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California Oil Spill: "It Stunk Like Fucking Hell"

Surf is not up off the Southern California coast, where a Texas pipeline company has just lost 105,000 gallons (and counting) of crude oil.

by Mike Rogge
May 22 2015, 6:50pm

Photo by Flickr user Tommy Chheng

A pipeline operated by Plains All American Pipeline burst near Santa Barbara, California on Tuesday, leaking roughly 105,000 gallons of crude oil into the coastal environment. The company immediately issued a statement claiming responsibility, stating, "Initial reports indicate the released oil reached a culvert leading to the Pacific Ocean." According to a Los Angeles Times report, Plains All American Pipeline has accumulated 175 safety and maintenance infractions since 2006.

California Governor Jerry Brown declared a state of emergency on Wednesday for Santa Barbara County. As Memorial Day Weekend approaches, popular beach and surf destinations were closed Friday, including Refugio and El Capitan state beaches where much of the oil has settled into a 9-mile slick, slowly drifting offshore. Tourists in town to surf have been evacuated from the beachside campgrounds.

The California Department of Parks and Recreation, which manages the state beaches, says the beaches will likely be open for day use during the weekend. All camping reservations at the beaches have been suspended until May 28.

"It's a horrible thing. There's been reports of whales and sea lions swimming through the slick," says Jeremy Woodul, 40, who is the floor manager at Santa Barbara surf shop The Beach House. The spill is located 40-minutes north of the shop. Woodul describes the area of the spill as a large bay, heavily dependent on southern and western swells for surf. He also says that locals are staying away from the beaches while the cleanup effort is underway.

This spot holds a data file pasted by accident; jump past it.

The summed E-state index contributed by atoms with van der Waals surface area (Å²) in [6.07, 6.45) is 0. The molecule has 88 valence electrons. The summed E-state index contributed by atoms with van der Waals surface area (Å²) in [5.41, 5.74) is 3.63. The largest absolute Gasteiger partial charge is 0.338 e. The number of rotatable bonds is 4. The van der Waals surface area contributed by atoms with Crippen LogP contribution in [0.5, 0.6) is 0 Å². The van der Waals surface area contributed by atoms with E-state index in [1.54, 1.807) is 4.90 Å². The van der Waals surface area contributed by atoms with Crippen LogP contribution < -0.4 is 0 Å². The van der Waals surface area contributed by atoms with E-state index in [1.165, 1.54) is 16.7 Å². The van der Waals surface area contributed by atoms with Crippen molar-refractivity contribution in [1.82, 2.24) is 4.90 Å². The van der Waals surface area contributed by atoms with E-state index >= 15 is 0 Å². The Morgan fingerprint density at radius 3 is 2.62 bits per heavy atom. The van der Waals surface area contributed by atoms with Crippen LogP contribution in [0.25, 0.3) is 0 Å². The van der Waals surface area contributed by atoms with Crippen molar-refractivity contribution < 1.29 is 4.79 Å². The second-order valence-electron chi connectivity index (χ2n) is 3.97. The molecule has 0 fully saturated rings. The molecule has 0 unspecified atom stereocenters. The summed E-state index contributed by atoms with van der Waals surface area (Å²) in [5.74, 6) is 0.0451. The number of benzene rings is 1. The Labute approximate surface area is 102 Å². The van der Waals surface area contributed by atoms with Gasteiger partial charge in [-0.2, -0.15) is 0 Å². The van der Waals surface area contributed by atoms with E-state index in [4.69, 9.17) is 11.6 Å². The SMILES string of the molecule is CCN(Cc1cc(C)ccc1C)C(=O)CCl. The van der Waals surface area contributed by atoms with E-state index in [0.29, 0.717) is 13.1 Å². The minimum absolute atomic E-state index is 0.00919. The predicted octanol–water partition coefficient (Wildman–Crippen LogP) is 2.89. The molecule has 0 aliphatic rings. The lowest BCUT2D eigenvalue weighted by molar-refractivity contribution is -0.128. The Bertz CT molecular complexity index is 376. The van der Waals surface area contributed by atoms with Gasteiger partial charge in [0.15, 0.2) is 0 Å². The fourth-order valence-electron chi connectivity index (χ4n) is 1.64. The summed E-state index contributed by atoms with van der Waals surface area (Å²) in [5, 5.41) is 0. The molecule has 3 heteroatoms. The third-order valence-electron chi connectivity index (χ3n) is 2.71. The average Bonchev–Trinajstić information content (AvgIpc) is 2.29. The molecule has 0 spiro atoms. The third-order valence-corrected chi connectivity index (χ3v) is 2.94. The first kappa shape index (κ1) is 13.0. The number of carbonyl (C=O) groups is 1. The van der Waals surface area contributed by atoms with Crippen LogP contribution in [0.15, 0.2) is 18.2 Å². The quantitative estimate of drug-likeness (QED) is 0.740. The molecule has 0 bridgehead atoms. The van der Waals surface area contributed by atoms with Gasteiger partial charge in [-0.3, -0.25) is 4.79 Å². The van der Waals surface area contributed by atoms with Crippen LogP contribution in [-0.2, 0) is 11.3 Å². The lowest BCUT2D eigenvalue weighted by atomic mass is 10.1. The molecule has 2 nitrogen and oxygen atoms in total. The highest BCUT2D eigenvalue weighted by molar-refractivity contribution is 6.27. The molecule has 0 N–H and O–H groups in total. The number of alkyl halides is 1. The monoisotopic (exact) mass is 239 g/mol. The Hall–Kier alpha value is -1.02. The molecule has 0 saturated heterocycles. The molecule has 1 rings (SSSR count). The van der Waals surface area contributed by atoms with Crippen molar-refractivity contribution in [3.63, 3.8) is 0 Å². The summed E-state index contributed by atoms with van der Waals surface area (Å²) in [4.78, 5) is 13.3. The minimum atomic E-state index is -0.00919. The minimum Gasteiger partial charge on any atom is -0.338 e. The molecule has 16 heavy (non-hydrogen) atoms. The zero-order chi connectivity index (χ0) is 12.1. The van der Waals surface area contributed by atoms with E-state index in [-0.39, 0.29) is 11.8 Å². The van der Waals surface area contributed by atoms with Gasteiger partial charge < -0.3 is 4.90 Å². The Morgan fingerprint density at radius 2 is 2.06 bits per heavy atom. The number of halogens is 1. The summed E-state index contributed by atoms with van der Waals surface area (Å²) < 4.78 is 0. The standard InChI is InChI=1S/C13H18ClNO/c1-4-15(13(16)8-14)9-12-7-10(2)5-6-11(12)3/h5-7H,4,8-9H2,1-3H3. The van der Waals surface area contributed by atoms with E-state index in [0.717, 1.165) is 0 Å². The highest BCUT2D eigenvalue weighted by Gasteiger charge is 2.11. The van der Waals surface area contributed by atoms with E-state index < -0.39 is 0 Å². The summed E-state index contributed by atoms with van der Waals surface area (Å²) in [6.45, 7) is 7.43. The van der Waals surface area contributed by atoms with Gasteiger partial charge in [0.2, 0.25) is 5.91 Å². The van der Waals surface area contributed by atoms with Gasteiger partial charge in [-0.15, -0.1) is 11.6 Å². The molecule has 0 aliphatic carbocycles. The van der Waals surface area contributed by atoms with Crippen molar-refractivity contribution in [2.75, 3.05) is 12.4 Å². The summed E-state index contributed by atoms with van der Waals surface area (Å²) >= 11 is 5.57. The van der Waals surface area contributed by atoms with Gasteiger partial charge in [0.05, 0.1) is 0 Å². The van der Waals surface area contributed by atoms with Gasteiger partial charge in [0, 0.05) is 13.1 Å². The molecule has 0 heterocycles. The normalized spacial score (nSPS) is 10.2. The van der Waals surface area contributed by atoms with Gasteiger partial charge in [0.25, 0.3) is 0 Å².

"Locals are more concerned, from everyone I've talked to, about the environment," Woodul says.

The spill will no doubt affect the local economy and make several surf breaks temporarily unrideable, including Refugio and El Capitan. Refugio is a popular destination for longboarders and beginner surfers, specifically during large winter swells, but is typically ridable during all tide times. El Capitan, when a west swell is hitting, provides a powerful big right point break. It is known in the Santa Barbara community as a sometimes legendary spot for serious barrels.

Professional skier and Santa Cruz native Cody Townsend grew up surfing the California coast. He is currently in the area on business.

"Driving on the [Highway] 1 and there was a sewage smell for about 10 miles straight," he told VICE Sports. "Boats with booms up and down the coast, helicopters flying around, and clean up crews eating at In N Out [Burger]...it stunk like fucking hell."

The coastal waters off Santa Barbara are noted for their high biodiversity. The northern half of Channel Islands National Park, 16 miles off shore at its closest point, potentially sits in the path of the drifting oil slick. And while the area has been the focus of conservation efforts over the years, energy development has also occurred both on- and offshore.

In August 2014, Santa Barbara, facing heavy efforts from lobbying groups, failed to pass a bill that would have banned offshore drilling in the area. Assemblyman Das Williams (D-Santa Barbara) was quoted in the Los Angeles Times saying, "We should not be drilling for oil in our equivalent of the Amazon rain forest." The bill needed 41 votes to pass, but only received 28.

Added Woodul: "We can eventually surf there. As far as the animals and environment go, this is long lasting. It takes years for the environment to recover from this."